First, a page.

Open your eyes – Retina Display will be everywhere soon

By on December 19, 2011
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Retina Display rumored to come to new Macs and iPad in 2012.

When the iPhone 4 launched in 2010 one thing Apple made a lot of noise about was the so-called Retina Display. As is the case with the iPhone 4S, its predecessor has a 3.5” display with 640×960 pixels. Apple states the resolution as 326 ppi (points per inch), saying it exceeds the ability of the human eye to detect individual pixels from around 10 inches away. The resolution necessary for this is usually states as being around 300 ppi.

Now it seems we’ll see the Retina Display concept spreading to other devices, including coming iPad models as well as MacBook Pro portable computers.

iPad 3

The most obvious choice to get the Retina Display upgrade would be the coming iPad, presumably called iPad 3. It’s supposedly arriving in just a few months, which would be just in time for the annual cycle Apple established for its tablet by introducing iPad 2 a year after the first model.

But will iPad 3 really get enough pixels to reach 326 ppi, like the iPhone? Well, if we believe rumors, iPad 3 will be 2,048×1,536 pixels, which would mean 264 ppi.

So why “just” 2,048×1,536? It’s twice the horizontal and vertical resolution of the current iPads, meaning there will be less work for developers to get their apps to work on the new display. Since everything just doubles, current apps should work just fine, while apps written to take advantage of the increased number of pixels can look even better.

And let’s be honest, that many pixels on a 9.7″ display – assuming Apple won’t change the physical display size – will still be a lot of pixels. If Apple wanted to add the “HD” label to iPad 3, it still could, as it would exceed the usual benchmark for HD, 1,280×720.

If this is one change we can expect iPad 3 – no surprise here – to featured a faster processor, possibly quad-core, and a much faster graphics system as well. To drive these many pixels, Apple would have to beef up the GPU quite considerably.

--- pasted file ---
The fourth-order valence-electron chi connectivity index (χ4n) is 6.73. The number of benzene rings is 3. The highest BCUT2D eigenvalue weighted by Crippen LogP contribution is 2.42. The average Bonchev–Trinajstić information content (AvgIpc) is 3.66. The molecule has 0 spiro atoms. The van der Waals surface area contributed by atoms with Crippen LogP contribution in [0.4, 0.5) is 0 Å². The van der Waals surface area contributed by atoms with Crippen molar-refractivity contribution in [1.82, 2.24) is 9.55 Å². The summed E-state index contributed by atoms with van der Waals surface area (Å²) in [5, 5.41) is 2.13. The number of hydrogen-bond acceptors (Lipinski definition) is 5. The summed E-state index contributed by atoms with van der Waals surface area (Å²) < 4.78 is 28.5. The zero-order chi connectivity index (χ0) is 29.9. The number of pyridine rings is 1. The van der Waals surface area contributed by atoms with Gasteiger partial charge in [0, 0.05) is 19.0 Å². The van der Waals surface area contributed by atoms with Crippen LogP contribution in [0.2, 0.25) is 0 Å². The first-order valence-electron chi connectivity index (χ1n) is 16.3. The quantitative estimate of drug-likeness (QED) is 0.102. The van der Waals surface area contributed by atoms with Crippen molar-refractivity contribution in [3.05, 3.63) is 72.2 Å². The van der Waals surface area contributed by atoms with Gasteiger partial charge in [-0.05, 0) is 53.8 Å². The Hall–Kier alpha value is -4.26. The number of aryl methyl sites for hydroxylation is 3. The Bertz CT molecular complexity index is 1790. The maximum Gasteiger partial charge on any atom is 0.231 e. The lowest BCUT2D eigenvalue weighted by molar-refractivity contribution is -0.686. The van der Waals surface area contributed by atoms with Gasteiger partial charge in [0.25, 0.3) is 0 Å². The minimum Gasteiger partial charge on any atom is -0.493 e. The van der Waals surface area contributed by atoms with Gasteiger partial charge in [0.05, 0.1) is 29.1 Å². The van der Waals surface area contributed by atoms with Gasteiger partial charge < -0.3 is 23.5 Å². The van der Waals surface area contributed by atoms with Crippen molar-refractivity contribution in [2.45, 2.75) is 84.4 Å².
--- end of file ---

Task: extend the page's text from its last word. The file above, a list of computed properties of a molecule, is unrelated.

MacBook Pro

There are also rumors that Apple’s MacBook Pro will get a higher resolution in 2012. Some sources say 2,880×1,800 pixels, which if we’re talking about a 15” display would mean 226 ppi, still far from the iPhone’s Retina Display.

Currently you can get up to 1,680×1,050 pixels on the 15″ MacBook Pro, which equates to just 132 ppi. I think you just imagine the same display at almost three times the pixel density.

For that to really work Mac OS X will have to start supporting resolution independence. Right now, interface elements like menus and buttons are a set number of pixels big. If that continues with a much-higher ppi, things will just look smaller.

With resolution independence, a user interface element can look about the same real-life size but be built from more pixels, thereby giving it a smoother and crisper look. Basically, with resolution independence, the interface doesn’t depend on a particular pixel resolution to display elements in various sizes, it can scale up and down and still look good.

This is certainly the direction that Apple is moving in but a good guess why they haven’t already is that the +300 ppi displays haven’t arrived yet. Already in 2005 John Siracusa wrote that the “race is on” for “the affordable 300dpi display or the resolution-independent version of Mac OS X.”

For Macs that may be what Cupertino is waiting for, displays with Retina Display pixel density. My guess is that we’ll see Retina Display in iPad before we see it on Macs though, probably as soon as in a few months.


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I write and talk too much about tech. You can find my personal blog at Nystedt.org, my radio shows at dxbtech.com, and me on Twitter as mnystedt.

Comments
  • Abbas Jaffar Ali

    “Apple states the resolution as 326 ppi (points per inch), saying it exceeds the ability of the human eye to detect individual pixels from around 10 inches away.”

    Keep in mind that your phone is held closest to the eye, whereas a tablet is further away and a laptop still further away, so the ability to detect individual pixels changes as well, letting Apple smartly use the “Retina Display” tag without an issue.

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